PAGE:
Seams of tradition
Chennai is playing host to embroidery craftspersons from across the country. Their exquisite work is on display at the "Crafts India 2001" exhibition, organised by the Crafts Council of India.
CHENNAI IS playing host to embroidery craftswomen from across India. They have brought their exquisite embroidered wares to `Crafts India. 2001', presented by the Crafts Council of India. Traditionally-accoutred Banjara embroiderer Lakshmi, resplendent in her cowrie-embellished, embroidered headgear-cum-dupatta and swirling lehngaa rubs shoulders with beautiful 60-year-old Rabari embroiderer Lachchubai from Dwaraka, clad in modish backless choli and an abhala-encrusted odhni. From Barmer comes craftsperson Punhoomull, with his absolutely stunning patchwork bedspreads and "Tree of Life' wall hangings. Toda embroiderer Mutchsin and Nagamalli, wrapped in their vibrant `puthkulis' are a study in contrast to Kasuti expert National Award Winner, Anita Chowdapurkar from Bangalore, yet they both carry forward the great embroidery skills of India. Craftsperson Mohapatra from Bhubaneshwar and Tapoti Bhowmick Majumdar bring the great embroidery traditions of Orissa and West Bengal's Kantha to Chennai. And from Kanyakumari and Kerala come entrepreneur- cum-embroiderer Augustinal, lacemaker and embroiderer Rita amma and Vijaya Nirmala who carry the exquisitely honed craft of European convent embroidery into the future.
The variegated embroidery makes for a dazzling, multi-hued and eclectic collage of saris, cholis and dupattas, dresses and yardage, wall hangings, torans, table and bed linen, handbags and accessories. Sitting amidst the hurly burly of `Crafts India 2001', intensely occupied with plying their needles and embroidering beautiful images, the craftswomen raise their voices of commitment and hope.
The craftspersons talk about their work...
What makes you pursue embroidery with such dedication? Is it because it is a hereditary calling, a desire to make money or a personal passion or is it all of these?
Lachchubai : I breathe, don't I? It's like that! I have to embroider! I learnt this `varshavali' or hereditary craft from my mother. And we Rabaris work on embroidery all this time, everyday for births, marriages and festivals. It is our `dhan sampatti'. We sing, tell stories and embroider all at the same time.
What songs do you sing?
Lachchubai: About God and his Leela, what else!
Anita Chowdapurkar: I was interested in embroidery, I learnt Kasuti from my sister and improved upon it on my own I've studied 50-100-year-old Kasuti saris, and yes, it is my passion!
Rita Amma: I learnt lace-making from my mother...
In traditional embroidery forms there are defined motifs and formats. With the trend towards `functional contemporising' do you change traditional motifs as well?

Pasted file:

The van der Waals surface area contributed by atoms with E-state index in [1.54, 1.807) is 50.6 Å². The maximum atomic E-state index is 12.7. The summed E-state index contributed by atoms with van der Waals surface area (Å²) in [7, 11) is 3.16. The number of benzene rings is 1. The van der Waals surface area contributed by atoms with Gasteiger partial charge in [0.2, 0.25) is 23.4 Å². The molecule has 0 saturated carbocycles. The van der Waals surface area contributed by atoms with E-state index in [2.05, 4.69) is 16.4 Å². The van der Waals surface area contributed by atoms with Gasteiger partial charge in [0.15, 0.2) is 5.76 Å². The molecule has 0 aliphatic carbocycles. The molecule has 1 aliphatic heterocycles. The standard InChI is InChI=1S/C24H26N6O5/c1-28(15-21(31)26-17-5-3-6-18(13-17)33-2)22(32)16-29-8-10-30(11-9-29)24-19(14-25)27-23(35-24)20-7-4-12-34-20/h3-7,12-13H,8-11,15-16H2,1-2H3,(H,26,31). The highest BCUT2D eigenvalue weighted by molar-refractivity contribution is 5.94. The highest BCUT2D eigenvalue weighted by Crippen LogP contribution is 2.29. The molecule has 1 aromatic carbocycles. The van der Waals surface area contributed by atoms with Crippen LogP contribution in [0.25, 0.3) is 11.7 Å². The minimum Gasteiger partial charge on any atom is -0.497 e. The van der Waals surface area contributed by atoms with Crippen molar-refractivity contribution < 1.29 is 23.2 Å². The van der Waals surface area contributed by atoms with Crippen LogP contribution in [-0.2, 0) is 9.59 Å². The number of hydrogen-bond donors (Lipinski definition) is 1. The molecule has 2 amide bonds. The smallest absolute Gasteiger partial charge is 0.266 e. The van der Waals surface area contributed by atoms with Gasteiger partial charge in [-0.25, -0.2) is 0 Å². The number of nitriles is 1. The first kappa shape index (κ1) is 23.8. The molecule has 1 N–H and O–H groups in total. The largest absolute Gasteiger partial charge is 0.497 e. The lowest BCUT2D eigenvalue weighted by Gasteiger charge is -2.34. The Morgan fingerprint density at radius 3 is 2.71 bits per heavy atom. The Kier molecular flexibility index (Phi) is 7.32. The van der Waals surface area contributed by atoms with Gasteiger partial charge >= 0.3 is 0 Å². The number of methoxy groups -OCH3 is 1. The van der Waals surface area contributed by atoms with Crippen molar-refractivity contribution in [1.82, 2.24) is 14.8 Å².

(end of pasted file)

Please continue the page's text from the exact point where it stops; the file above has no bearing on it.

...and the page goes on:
Mutchsin: We do not change the Toda motifs, stitches and basic colours red, black and white. Each of the motifs has a special meaning like peacocks, snakes, feathers or even mythological stories. But we do incorporate new designs as long as the format is geometric.
Pethabhai: We now do Rabari embroidery on bags, wall hangings, dupattas, cholis etc. each of our tribes has special motifs and we stick to them. But we do not do `heavy work' any more. Earlier we used to do heavy embroidery on `lehngaas', which cost Rs. 10,000. They don't sell any more.
Anita Chowdapurkar: I innovate and elaborate on the motifs but never change the basic design. Nowadays I see people printing and tracing Kasuti design. Kasuti should be done by counting threads. I have trained at least a 1000 women in this craft.
Punhoomull: I use my skills but change it to suit any design or motif which the client wants...
Has anyone else received or given embroidery training to others?
Augustinal: I run my own embroidery unit and have been embroidering for the past 40 years. The nuns taught me and I have trained at least 10,000 girls! About 9,000 girls work for me. I give them threads and designs. I don't make much profit since most of the girls are very poor and there is happiness in helping them.
Lachchubai : I have trained many young girls in Ahmedabad.
How do you market and sell your embroidery?
Mahapatra: I get help from the Orissa Handicrafts Corporation, which places orders. I also get help from the Development Commissioner, Handicrafts to go to exhibitions and sales. I also have a shop.
Punhoomull: My craft is greatly in fashion now. People come to my family unit: exporters, individuals and others.
Tapoti Majumdar: I do my own marketing.
Will your children carry on the embroidery parampara?
Pannumal: Of course! My son Khushaal is a B.Com but I have taught him the craft.
Mutchsin and Nagamalli: No matter how modern we become, Toda girls have to learn embroidery and make special "puthkulis" etc for weddings and funerals.
Lakshmi: Almost all the Banjara girls learn embroidery at home.
So your craft has a bright future?
Nagamalli: Toda embroidery will go on forever!
Lachuchubai: Rabari `kaam' will never die.
Punhoomull: Some years ago, our village of Dhanau had only 200 embroiderers. Now 5,000 to 6,000 people do this work.
Augustinal and Vijaya Nirmala: In our villages lots of poor girls come to us for training. We (SEDA and others) have trained thousands of girls who now do excellent embroidery. It is a way of life and livelihood in our districts...
Are you happy to exhibit in Chennai?
All: Very. People here are appreciative and ask a lot of questions... We are having good sales also.
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